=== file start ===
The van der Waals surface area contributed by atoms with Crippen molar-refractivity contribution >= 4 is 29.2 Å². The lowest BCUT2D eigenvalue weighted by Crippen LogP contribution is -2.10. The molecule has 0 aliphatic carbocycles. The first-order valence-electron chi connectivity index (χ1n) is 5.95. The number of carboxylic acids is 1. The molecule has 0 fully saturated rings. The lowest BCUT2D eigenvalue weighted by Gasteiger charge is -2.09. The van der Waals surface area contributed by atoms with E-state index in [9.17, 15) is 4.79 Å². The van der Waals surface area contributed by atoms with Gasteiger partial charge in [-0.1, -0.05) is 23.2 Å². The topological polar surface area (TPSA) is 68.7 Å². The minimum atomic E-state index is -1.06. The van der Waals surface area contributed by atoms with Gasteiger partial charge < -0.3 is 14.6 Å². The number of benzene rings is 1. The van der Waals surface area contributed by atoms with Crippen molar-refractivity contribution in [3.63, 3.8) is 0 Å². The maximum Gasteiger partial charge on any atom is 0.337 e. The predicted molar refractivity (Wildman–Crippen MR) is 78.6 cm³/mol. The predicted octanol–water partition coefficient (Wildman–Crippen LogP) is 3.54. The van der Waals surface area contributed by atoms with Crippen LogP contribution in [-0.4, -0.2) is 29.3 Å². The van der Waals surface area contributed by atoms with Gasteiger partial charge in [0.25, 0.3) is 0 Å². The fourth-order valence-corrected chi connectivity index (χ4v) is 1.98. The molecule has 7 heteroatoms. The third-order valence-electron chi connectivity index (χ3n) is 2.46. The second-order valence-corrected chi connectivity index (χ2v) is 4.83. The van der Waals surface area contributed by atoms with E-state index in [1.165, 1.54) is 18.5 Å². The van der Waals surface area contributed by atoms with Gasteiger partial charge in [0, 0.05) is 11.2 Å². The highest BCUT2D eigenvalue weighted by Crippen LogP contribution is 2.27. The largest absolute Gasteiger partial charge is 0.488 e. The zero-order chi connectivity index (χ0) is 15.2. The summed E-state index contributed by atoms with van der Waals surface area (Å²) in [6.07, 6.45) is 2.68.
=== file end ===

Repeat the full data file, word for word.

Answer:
The van der Waals surface area contributed by atoms with Crippen molar-refractivity contribution >= 4 is 29.2 Å². The lowest BCUT2D eigenvalue weighted by Crippen LogP contribution is -2.10. The molecule has 0 aliphatic carbocycles. The first-order valence-electron chi connectivity index (χ1n) is 5.95. The number of carboxylic acids is 1. The molecule has 0 fully saturated rings. The lowest BCUT2D eigenvalue weighted by Gasteiger charge is -2.09. The van der Waals surface area contributed by atoms with E-state index in [9.17, 15) is 4.79 Å². The van der Waals surface area contributed by atoms with Gasteiger partial charge in [-0.1, -0.05) is 23.2 Å². The topological polar surface area (TPSA) is 68.7 Å². The minimum atomic E-state index is -1.06. The van der Waals surface area contributed by atoms with Gasteiger partial charge < -0.3 is 14.6 Å². The number of benzene rings is 1. The van der Waals surface area contributed by atoms with Crippen molar-refractivity contribution in [3.63, 3.8) is 0 Å². The maximum Gasteiger partial charge on any atom is 0.337 e. The predicted molar refractivity (Wildman–Crippen MR) is 78.6 cm³/mol. The predicted octanol–water partition coefficient (Wildman–Crippen LogP) is 3.54. The van der Waals surface area contributed by atoms with Crippen LogP contribution in [-0.4, -0.2) is 29.3 Å². The van der Waals surface area contributed by atoms with Gasteiger partial charge in [0.25, 0.3) is 0 Å². The fourth-order valence-corrected chi connectivity index (χ4v) is 1.98. The molecule has 7 heteroatoms. The third-order valence-electron chi connectivity index (χ3n) is 2.46. The second-order valence-corrected chi connectivity index (χ2v) is 4.83. The van der Waals surface area contributed by atoms with E-state index in [1.165, 1.54) is 18.5 Å². The van der Waals surface area contributed by atoms with Gasteiger partial charge in [0, 0.05) is 11.2 Å². The highest BCUT2D eigenvalue weighted by Crippen LogP contribution is 2.27. The largest absolute Gasteiger partial charge is 0.488 e. The zero-order chi connectivity index (χ0) is 15.2. The summed E-state index contributed by atoms with van der Waals surface area (Å²) in [6.07, 6.45) is 2.68.